An Analysis of Death in Emily Dickinson’s Poetry: A Theory
You probably know someone who is preoccupied with death: in kindergarten, he severed limbs off Play-dough statues; in second grade, he drew pictures of car accidents and decapitated heads spilling brains on the freeway; in 5th grade, he wrote stories about driving a semi through the carnival midway and running over anyone in his way; in middle school, he only wore shirts with dead rockstars on the front; and in high school, he dyed his hair black, dressed like Marilyn Manson, got a skull tattoo on his neck, and pierced his face in 27 places.
As an adult he wrote an analysis of death in Emily Dickinson’s poetry, addressing one of the major themes she explores.
Many of Dickenson’s poems deal explicitly with concepts of death.
Poem: “A Death blow is a life blow to some”
Analysis: A belief in eternal life affects much of Dickinson’s death poetry. In “A Death blow is a life blow to some,” Dickinson uses paradox to assert that physical death is the beginning, not the end.
Poem: “After a hundred years”
Analysis: Dickinson uses the central image of a tombstone overgrown with weeds to comment on the shortness of life.
Poem: “Because I could not stop for death”
Analysis: Dickinson personifies death as a kind stage coach driver taking its visitor, not to some ghastly abode, but toward eternity with Immortality. Notice the precise description of a grave in the fourth stanza; it’s Dickinson at her descriptive best.
Poem: “Death is a dialogue between”
Analysis: Dickinson tries her hand at dramatic poetry with a conversation between Death and Spirit. In this poem, death is a defeated enemy.
Poem: “Drowning is not so pitiful”
Analysis: Don’t let the image of a drowned man floating face up haunt you to the point of missing the paradox in the last four lines: death is an eternal resting place, yet few of us are in a hurry to get there.
Poem:“Dust is the only secret”
Analysis: Dickinson personifies and employs a list of adjectives to describe death. In this example, Death is once again the enemy, who is time and time again thwarted by the mercy of Christ.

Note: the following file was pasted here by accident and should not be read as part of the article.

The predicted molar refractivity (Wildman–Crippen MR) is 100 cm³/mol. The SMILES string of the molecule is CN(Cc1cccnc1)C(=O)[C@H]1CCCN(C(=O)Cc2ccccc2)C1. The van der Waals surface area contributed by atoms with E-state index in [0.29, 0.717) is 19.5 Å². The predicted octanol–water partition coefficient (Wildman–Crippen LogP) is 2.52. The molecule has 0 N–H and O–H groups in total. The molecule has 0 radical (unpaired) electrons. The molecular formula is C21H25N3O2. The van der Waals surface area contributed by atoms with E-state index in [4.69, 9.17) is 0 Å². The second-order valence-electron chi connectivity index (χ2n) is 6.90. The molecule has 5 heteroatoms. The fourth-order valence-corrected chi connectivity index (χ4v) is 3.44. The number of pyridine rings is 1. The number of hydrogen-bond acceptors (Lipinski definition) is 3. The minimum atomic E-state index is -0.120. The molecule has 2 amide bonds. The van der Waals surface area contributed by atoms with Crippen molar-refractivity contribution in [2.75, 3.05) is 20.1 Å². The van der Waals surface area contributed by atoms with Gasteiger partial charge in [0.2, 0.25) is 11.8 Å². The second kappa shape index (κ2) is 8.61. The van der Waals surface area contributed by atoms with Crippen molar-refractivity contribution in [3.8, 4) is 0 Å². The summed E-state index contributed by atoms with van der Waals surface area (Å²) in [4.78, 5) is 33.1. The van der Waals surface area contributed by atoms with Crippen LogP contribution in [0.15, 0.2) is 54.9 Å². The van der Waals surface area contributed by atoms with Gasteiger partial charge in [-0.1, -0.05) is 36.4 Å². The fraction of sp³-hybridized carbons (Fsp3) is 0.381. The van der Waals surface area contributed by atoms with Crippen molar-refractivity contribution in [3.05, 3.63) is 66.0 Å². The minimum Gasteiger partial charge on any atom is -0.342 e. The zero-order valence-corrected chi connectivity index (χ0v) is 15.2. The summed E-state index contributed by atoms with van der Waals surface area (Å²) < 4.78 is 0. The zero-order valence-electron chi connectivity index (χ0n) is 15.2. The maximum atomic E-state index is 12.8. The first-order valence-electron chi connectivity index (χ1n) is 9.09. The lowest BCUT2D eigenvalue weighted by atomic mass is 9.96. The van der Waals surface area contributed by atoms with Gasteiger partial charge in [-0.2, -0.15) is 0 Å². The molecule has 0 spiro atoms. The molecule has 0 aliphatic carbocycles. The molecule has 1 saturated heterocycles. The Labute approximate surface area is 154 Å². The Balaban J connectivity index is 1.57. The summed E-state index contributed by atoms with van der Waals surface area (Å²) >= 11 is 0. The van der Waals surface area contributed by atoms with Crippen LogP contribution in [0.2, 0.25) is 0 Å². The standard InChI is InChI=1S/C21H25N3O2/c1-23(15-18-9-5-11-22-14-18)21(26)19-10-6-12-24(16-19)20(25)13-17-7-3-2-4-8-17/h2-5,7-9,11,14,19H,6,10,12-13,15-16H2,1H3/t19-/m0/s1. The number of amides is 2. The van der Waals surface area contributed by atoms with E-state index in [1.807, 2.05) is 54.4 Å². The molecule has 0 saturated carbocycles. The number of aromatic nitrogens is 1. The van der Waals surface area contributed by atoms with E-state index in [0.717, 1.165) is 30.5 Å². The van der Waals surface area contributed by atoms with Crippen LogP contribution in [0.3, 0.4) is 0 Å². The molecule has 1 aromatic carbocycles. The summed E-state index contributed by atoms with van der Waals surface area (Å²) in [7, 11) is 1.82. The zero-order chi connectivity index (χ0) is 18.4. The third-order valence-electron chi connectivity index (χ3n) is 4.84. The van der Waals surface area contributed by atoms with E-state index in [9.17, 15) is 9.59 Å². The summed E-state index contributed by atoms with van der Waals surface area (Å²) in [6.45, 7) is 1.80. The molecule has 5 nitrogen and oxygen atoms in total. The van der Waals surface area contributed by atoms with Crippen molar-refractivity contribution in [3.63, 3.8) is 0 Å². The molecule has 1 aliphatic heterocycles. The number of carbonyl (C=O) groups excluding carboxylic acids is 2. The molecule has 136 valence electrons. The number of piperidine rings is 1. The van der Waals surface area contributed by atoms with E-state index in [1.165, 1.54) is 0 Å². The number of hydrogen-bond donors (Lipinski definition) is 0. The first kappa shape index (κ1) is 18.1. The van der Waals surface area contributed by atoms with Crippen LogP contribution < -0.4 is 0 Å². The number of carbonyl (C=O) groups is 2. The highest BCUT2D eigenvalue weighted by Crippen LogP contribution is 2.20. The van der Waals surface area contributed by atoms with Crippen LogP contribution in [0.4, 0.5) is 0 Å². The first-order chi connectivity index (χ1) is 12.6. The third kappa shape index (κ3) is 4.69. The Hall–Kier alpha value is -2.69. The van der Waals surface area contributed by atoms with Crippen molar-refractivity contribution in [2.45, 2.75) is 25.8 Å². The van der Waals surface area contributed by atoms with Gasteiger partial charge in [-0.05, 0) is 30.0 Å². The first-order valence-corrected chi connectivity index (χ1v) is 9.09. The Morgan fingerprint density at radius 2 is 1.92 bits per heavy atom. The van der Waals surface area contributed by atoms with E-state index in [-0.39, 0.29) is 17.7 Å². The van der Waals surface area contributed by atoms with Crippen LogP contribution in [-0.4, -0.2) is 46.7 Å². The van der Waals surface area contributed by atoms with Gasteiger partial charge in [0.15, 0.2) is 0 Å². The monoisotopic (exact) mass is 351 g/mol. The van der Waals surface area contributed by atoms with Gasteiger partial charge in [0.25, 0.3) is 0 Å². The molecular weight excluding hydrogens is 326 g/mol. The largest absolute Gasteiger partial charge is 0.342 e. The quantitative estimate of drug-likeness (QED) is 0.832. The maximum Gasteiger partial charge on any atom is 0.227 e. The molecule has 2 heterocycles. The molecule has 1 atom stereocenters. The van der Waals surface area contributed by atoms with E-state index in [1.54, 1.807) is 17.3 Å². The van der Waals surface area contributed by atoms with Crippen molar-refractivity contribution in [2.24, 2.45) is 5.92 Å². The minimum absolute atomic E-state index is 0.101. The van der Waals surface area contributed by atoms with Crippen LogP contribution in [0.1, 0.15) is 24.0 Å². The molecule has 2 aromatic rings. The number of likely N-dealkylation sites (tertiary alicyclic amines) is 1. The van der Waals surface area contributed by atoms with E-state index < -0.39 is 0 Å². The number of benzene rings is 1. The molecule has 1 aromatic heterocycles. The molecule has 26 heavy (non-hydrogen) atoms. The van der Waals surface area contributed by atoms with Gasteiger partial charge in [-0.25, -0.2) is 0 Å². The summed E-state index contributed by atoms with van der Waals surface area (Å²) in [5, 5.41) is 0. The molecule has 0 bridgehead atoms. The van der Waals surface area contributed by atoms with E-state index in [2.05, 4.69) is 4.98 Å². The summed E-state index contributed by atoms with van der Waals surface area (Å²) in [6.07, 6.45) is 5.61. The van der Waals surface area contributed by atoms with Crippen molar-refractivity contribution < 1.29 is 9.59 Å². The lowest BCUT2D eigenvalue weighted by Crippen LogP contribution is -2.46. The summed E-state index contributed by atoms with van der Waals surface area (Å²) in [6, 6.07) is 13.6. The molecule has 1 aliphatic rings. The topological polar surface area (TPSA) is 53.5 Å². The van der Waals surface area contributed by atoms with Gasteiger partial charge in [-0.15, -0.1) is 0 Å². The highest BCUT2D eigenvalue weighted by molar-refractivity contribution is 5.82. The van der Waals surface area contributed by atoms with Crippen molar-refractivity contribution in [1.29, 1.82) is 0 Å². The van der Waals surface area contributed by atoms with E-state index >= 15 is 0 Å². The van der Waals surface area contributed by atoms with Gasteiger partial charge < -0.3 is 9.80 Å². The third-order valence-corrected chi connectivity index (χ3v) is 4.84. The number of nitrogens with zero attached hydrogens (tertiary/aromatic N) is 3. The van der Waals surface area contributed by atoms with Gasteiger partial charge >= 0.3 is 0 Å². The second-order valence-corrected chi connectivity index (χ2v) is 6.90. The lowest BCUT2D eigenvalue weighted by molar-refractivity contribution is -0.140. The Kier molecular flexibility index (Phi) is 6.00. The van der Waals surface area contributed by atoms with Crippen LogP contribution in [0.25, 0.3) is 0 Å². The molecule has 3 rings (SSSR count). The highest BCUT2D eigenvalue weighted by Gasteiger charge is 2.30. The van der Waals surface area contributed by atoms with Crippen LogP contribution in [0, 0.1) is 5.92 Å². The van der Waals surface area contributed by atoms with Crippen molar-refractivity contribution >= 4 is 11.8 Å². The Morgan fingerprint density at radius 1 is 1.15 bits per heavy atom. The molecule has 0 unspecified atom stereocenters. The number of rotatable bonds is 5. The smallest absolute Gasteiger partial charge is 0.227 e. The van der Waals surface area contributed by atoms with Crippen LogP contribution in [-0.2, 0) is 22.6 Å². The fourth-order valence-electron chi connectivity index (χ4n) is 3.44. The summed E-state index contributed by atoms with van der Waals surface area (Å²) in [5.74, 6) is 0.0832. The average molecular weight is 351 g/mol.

Poem: “If anybody’s friend be dead”
Analysis: Dickinson comments on the grief experienced by those who have lost loved ones.
Poem: “If I should die”
Analysis: Dickinson reverses the roles in “If I should die.” She declares that if she dies, life goes on, and she is, therefore, relieved that those left behind will continue to experience life.
Poem: “Not any higher stands the grave”
Analysis: Dickinson uses the central image of a grave and the sameness of distance from all graves to the heavens as a metaphor for man’s relationship with the Creator.
Poem: “So proud was she to die”
Analysis: Dickinson uses irony to describe the living as jealous of one who is dying. Although some may regard the dying woman in the poem as suicidal, the context indicates that the dying woman has been on the brink of death for quite some time and welcomes the end of Earthly pain.
Poem: “Each that we lose takes part of us”
Analysis: Dickinson’s belief that all humans are connected and that when one dies or suffers we all die or suffer is the theme of “Each that we lose takes part of us.” She uses the image of the tides, producing an image of the ocean, representing the souls of all flowing in tune with nature.
Do you have any further examples of poems dealing with death? Why do you think Dickinson was so obsessed with death anyway? This would make a great topic for a paper!
Emily Dickinson Online
For a complete alphabetical listing of these and other poems by Emily Dickinson, click here.
For teachers looking for lesson ideas for teaching Emily Dickinson’s poetry, check out the Teaching Emily Dickinson’s Poems page at Brighthub.com.
This post is part of the series: Emily Dickinson Study Guide
When I was in high school, my English teacher made us read Emily Dickinson. I loathed it. I’m older now and enjoy Emily Dickinson’s poetry. I, however, don’t want you to suffer as I did, so I made this Emily Dickinson study guide.